I just came back from Kyoto Shichijo-Karasuma Police Station, where I took M. to file a formal complaint. Although I of course did not attend the interview itself, what she told me of it was that, according to the police officer, it was “too late to collect physical evidence” and there was therefore nothing to be done (despite mountains of circumstantial evidence and her own word, which should warrant at least some questioning). Judging by the relative brevity of the interview (30-40 minutes), I suspect the officer was not overly motivated in opening a case against a guy long gone from the country, and since M. was rather reluctant to share in the first place, it could not have gone very far. (Read: http://unknowngenius.com/blog/archives/2012/01/12/cristiano-de-angelis-travelling-rapist/)

Maybe because she was hesitant about the case herself. Nevertheless, it’s not the first that we hear this kind of attitude from the authorities. Remember the utterly low profile case of Honiefaith Ratilla Kamiosawa?

Honiefaith Ratilla Kamiosawa

Honiefaith Ratilla Kamiosawa. Image from this site

The second-time offender chopped her body and dumped them in the canals and almost got a free pass.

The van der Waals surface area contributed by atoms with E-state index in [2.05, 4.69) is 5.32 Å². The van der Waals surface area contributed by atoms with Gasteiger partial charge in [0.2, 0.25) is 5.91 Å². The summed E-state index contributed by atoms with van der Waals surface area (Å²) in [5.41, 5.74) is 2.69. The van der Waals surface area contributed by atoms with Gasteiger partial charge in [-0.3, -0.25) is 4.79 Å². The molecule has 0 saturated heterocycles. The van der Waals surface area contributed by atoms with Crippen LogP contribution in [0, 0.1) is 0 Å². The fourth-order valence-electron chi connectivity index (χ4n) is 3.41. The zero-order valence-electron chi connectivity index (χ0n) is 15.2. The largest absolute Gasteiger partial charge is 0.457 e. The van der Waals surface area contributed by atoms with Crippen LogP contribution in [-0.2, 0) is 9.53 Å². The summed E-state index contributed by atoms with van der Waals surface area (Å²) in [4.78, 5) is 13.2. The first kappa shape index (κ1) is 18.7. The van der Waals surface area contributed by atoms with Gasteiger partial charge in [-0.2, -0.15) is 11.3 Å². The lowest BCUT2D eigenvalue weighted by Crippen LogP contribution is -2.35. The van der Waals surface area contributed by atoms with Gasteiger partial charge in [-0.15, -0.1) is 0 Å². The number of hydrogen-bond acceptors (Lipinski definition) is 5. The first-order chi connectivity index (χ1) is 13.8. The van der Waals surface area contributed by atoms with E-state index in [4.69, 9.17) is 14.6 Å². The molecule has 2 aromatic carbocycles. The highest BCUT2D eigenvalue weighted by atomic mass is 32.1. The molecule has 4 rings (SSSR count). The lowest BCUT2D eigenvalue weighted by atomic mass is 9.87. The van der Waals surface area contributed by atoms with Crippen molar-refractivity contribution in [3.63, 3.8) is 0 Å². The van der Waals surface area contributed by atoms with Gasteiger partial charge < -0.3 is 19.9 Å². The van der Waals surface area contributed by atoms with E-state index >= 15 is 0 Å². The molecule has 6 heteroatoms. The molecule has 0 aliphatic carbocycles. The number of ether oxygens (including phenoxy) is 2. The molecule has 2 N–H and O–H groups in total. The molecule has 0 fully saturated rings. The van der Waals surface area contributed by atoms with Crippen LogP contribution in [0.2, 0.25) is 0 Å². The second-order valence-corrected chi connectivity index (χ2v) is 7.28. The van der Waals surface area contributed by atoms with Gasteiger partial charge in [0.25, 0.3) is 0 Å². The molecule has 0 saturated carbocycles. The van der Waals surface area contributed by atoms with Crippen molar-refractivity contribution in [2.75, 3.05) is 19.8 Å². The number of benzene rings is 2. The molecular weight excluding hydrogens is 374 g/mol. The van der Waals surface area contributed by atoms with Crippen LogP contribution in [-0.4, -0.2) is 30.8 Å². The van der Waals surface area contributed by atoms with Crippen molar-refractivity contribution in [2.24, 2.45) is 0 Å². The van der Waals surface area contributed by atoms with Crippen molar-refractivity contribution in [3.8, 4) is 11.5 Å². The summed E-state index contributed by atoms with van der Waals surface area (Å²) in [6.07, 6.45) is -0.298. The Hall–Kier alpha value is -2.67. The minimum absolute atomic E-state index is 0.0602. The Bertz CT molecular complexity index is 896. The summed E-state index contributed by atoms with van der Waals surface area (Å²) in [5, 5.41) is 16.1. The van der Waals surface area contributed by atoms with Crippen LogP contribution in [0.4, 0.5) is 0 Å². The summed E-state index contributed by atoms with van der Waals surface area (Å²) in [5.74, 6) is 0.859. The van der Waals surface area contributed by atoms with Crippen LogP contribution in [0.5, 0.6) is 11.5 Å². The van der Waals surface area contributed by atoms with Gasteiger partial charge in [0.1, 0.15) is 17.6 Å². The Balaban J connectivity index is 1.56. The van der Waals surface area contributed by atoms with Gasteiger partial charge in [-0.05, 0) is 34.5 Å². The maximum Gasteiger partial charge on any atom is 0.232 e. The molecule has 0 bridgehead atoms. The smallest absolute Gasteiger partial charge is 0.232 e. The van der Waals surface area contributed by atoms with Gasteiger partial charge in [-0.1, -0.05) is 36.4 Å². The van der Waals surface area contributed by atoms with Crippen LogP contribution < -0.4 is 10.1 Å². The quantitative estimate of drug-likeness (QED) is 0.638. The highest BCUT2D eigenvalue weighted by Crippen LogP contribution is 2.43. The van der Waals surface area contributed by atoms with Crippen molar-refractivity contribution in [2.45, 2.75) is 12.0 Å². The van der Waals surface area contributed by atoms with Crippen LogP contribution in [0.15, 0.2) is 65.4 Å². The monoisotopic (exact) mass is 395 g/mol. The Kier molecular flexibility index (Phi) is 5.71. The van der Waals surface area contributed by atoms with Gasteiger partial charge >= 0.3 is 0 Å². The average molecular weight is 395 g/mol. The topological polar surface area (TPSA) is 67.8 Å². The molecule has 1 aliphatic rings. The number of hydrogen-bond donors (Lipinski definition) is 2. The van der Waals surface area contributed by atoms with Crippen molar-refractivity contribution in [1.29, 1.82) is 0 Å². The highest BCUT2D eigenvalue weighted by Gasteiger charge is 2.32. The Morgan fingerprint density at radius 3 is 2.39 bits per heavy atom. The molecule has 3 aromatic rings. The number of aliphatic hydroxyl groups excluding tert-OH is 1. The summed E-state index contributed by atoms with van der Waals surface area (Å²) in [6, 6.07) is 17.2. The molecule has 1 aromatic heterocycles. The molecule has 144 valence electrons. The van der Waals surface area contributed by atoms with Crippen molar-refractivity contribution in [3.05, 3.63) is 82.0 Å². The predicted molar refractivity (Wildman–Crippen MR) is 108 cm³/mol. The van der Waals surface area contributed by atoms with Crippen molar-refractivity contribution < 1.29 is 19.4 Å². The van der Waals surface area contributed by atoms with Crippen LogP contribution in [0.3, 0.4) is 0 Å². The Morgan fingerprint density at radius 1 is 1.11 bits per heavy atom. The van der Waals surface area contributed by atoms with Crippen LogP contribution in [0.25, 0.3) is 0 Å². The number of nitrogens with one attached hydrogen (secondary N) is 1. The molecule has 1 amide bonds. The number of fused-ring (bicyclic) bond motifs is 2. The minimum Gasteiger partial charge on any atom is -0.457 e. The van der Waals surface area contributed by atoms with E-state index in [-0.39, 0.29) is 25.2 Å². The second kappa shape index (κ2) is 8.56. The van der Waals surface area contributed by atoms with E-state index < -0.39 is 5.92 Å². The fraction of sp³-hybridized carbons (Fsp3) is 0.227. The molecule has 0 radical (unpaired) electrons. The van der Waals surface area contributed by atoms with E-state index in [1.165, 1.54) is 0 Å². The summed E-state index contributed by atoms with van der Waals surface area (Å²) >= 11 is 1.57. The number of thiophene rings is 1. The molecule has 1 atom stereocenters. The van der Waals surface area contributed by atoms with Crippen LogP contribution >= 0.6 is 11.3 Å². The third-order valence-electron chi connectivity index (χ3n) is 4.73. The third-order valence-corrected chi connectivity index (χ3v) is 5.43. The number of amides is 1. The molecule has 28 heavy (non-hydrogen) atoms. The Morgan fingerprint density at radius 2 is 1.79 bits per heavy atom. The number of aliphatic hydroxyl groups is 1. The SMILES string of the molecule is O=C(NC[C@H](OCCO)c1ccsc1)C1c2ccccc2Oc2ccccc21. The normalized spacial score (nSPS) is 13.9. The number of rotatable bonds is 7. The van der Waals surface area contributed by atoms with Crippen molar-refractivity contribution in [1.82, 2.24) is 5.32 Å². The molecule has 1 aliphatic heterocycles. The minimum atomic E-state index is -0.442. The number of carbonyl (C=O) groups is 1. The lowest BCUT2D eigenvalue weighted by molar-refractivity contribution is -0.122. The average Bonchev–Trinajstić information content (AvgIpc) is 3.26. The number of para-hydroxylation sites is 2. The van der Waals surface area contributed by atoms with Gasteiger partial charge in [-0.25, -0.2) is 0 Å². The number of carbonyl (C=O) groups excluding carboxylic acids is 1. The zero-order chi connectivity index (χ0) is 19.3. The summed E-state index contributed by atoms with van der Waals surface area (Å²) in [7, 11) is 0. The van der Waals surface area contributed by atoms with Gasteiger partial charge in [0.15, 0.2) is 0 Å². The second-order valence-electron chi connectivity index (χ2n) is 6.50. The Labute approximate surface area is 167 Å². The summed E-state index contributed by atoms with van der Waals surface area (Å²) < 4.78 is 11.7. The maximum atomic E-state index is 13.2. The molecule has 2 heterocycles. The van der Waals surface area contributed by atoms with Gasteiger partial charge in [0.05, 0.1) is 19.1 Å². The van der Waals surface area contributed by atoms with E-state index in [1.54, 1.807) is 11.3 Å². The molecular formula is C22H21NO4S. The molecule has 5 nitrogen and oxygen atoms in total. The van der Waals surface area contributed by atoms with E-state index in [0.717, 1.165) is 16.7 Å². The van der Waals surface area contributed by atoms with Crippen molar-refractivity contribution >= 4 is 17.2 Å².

JIADEP NOTE: An extremely bizarre case. Nozaki was first sentenced for mutilating and abandoning a corpse. The victim was a Filipina, and no arrest was made regarding her death. Some Philippine commentators express astonishment at the first charge, and rightly insist that if the victim were European or American, he would have been sent away for life.

Japan Innocence & Death Penalty Research Center. Nozaki Hiroshi. October 9, 2010. Web. November 6, 2013.< http://www.jiadep.org/Nozaki_Hiroshi.html >

Fortunately, he was eventually sentenced to death. But Honiefaith wasn’t the first. Google Lindsay Hawker and Lucie Blackman. Or for a more recent case, Catherine Fisher. You’d find that the Japanese cops  are consistently ambivalent in dealing with cases of rape and sex crimes.

Later, she received compensation from the Defense Ministry that came out of a fund for civilian victims of crimes by U.S. military personnel. She sued the Kanagawa Prefectural Police for what she described as their incompetent investigation into her rape but lost in December 2007. She appealed the decision.

At several stages, Fisher said, Japanese plainclothes officers followed her when she appeared in public.

Her treatment highlights profound problems with how the U.S. and Japanese authorities handle such cases, she said.

“A U.S. serviceman, here to serve and protect civilians, raped me. I was then denied criminal court action by the Japanese government. Nobody would help me.”

Mcneil, David. The Japan Times. U.S. sailor’s rape victim wins case. November 21, 2013. Web. December 6, 2012. <http://www.japantimes.co.jp/news/2013/11/21/national/u-s-court-rules-in-favor-of-australian-victim-raped-by-u-s-serviceman-in-yokosuka/ >

Gender Gap in the World